May 21, 2024

By Father Zach Schaefbauer

According to the Church’s liturgical tradition, the celebration of any major feast of a higher dignity was to be preceded by a fast, otherwise known as a vigil (from the Latin, vigilia, meaning “wakefulness”). The vigil was literally a time of sleeplessness and “watching” for the coming feast. The vigil evening was, therefore, marked with fasting, prayers of atonement and other penitential practices that persisted throughout the night watch. 

Although the vigil Mass was considered part of the coming holiday, it was never treated with the same solemnity as the feast day itself. Rather, the liturgical setting took on a more serious character; the Gloria and Alleluia verse were absent, the Mass prayers spoke of repentance, and the music was somber and much simpler. Even the vesture of the priest was affected. In fact, until the liturgical reforms of 1970, the priest was required to wear violet vestments at all vigil Masses, for the color violet signifies a penitential disposition due to its naturally darker hue and subdued tone. 

With the dawning of the feast day, however, all penances were cast aside, and the glorious and joyful celebrations of the holy day began. Such was the case for certain privileged feast days in the Church’s calendar.

Nevertheless, our liturgical tradition also attests to the fact that the most solemn feast days in the life of the Church require more than a single day of preparation. Actually, they require an entire season. By the time of St. Gregory the Great in the early 600s, the two highest feasts in the Roman Rite were that of Easter and Christmas. In anticipation of the former, Christians of ancient Rome (from about the middle of the fourth century) maintained roughly a 40-day period of fasting and penance, which today we call the season of Lent. Christmas, however, only gained importance in Rome at a much later date, making the development of the season of Advent and its distinctive characteristics a more complex story.

By the year 336, the Feast of the Nativity garnered universal acceptance in the Roman Church as a feast worthy of commemoration. Yet, this recognition did not immediately place it on the same level as the Lord’s Resurrection. Prior to Christmas attaining special prominence in the life of the Roman Church, the Christians of Rome observed a month-long fast in December, not in anticipation of Christmas, but as a reminder to always keep one’s heart ready for the “advent,” or second coming, of Christ. The reason for this is because both the civil and agricultural years concluded in December. In fact, Dec. 25 was considered the beginning of the new year in Rome since at least the early fourth century.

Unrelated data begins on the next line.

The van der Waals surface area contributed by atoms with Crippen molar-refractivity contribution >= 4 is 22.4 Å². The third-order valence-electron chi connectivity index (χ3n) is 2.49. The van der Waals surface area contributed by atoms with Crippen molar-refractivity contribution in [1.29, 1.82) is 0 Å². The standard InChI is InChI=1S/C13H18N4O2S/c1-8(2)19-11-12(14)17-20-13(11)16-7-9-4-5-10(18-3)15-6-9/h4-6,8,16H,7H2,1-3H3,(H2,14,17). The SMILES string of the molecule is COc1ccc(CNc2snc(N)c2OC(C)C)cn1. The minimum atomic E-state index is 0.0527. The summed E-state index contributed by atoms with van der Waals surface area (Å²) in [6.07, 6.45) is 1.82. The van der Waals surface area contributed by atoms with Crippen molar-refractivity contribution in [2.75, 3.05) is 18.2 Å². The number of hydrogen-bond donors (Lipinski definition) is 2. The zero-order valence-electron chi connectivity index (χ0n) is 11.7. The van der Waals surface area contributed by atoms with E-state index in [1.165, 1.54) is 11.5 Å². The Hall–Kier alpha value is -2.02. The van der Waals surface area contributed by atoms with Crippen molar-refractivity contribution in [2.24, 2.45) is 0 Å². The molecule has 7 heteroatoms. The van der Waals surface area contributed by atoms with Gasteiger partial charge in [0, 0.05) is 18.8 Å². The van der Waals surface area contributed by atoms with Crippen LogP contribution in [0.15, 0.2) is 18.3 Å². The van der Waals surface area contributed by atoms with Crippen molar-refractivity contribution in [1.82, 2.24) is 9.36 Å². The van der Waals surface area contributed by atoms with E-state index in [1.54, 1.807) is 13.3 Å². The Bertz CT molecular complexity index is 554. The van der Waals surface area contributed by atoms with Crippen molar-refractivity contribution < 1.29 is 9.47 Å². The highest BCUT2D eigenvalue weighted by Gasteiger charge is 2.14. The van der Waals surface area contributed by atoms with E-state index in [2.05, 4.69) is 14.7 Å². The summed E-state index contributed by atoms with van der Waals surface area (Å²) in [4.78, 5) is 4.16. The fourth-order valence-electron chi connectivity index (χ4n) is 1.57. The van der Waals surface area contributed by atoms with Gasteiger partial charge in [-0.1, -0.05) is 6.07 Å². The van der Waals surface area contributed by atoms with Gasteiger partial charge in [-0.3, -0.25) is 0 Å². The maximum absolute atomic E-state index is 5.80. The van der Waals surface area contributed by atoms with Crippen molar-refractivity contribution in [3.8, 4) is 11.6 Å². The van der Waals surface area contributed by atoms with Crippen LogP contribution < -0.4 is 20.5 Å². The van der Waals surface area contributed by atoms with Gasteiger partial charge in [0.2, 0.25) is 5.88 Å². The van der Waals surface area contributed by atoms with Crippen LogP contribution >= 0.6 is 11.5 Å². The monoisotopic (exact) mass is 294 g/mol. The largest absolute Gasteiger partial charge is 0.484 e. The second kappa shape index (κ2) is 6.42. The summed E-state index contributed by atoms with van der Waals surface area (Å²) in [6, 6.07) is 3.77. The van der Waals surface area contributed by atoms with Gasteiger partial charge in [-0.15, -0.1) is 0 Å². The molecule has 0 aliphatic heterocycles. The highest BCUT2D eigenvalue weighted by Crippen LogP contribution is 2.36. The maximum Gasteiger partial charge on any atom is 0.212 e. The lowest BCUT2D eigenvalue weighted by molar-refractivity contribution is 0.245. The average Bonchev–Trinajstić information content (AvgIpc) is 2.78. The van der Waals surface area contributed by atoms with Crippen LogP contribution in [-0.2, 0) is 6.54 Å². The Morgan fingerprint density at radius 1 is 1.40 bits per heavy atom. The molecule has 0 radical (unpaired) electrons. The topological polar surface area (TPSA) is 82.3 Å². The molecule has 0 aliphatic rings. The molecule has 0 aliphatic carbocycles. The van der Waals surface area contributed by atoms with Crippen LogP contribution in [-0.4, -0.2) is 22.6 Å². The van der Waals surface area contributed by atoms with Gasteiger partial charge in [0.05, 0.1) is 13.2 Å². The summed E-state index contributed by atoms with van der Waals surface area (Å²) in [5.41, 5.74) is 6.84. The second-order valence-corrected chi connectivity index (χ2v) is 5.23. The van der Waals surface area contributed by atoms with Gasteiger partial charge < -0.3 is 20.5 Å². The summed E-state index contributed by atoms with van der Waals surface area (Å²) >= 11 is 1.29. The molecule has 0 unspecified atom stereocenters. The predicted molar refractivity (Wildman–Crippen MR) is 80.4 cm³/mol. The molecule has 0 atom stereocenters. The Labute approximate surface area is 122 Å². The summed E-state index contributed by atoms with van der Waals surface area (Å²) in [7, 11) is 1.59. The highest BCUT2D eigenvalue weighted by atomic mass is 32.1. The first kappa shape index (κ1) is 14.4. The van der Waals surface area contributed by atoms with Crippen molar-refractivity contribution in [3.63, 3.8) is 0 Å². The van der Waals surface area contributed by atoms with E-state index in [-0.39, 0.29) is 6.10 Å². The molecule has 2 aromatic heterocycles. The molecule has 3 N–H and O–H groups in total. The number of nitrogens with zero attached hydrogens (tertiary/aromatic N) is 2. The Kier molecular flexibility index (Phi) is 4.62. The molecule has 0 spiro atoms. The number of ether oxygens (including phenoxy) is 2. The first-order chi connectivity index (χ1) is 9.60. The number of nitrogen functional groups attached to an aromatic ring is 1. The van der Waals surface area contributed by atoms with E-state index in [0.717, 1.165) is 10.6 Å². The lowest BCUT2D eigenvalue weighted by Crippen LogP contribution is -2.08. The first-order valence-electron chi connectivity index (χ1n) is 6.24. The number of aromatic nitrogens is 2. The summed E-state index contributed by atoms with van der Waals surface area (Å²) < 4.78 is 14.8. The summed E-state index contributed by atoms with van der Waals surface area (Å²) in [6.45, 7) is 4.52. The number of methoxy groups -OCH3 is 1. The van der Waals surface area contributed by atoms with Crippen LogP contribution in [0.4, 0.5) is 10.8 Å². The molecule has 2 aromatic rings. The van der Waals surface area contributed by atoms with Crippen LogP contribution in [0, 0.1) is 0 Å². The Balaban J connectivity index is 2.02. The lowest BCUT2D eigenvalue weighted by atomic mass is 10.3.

As the sermons of Pope St. Leo the Great in the mid 400s bear witness, it was only natural that Christians in Rome should see the end of the year as an analogy for the end of time itself, when Christ would return in all his glory to judge the living and the dead. Thus, for several centuries, Roman Christianity maintained two distinct but concurring observances: a month of penance in preparation for the end times and a liturgical feast on the 25th of December in honor of the birth of Jesus Christ. The idea of fasting in explicit preparation for Christmas, however, originated outside of Rome and at a much later date.

The season of Advent—as we know it today—came into existence in Rome during the pontificate of Gregory the Great at the end of the sixth century. Thanks to his liturgical genius, the two contending themes of preparation—that of anticipating the end times and that of celebrating Christ’s birth in the flesh—were assimilated into one season of expectation. This explains the dual nature of Advent as evidenced in the liturgy itself. The readings and prayers for the first two weeks of the season proclaim to us the second coming of Christ at the end of time, while the third and fourth weeks speak of his first coming in the flesh and our need to receive him in the present moment. 

For Gregory, though, the two intentions are not in opposition but are, in fact, complementary: both comings of Christ demand preparation on our part. Hence, Advent—like Lent and other ancient vigils of the Roman Rite—bears the marks of a penitential season: violet vestments, omission of the Gloria, less frequent use of musical instruments, and the like, alongside our own individual disciplines of fasting and penance.

Advent, therefore, is a season of preparation to receive Christ in whatever way he chooses to come to us. The Christian who empties himself of sin and evil desires through fasting and penance can in turn be filled with either the goodness and grace of the liturgy or with the joys of future glory. For to prepare for Christmas is, simultaneously, to prepare for the advent of Christ at the end of time. We need only to remain vigilant.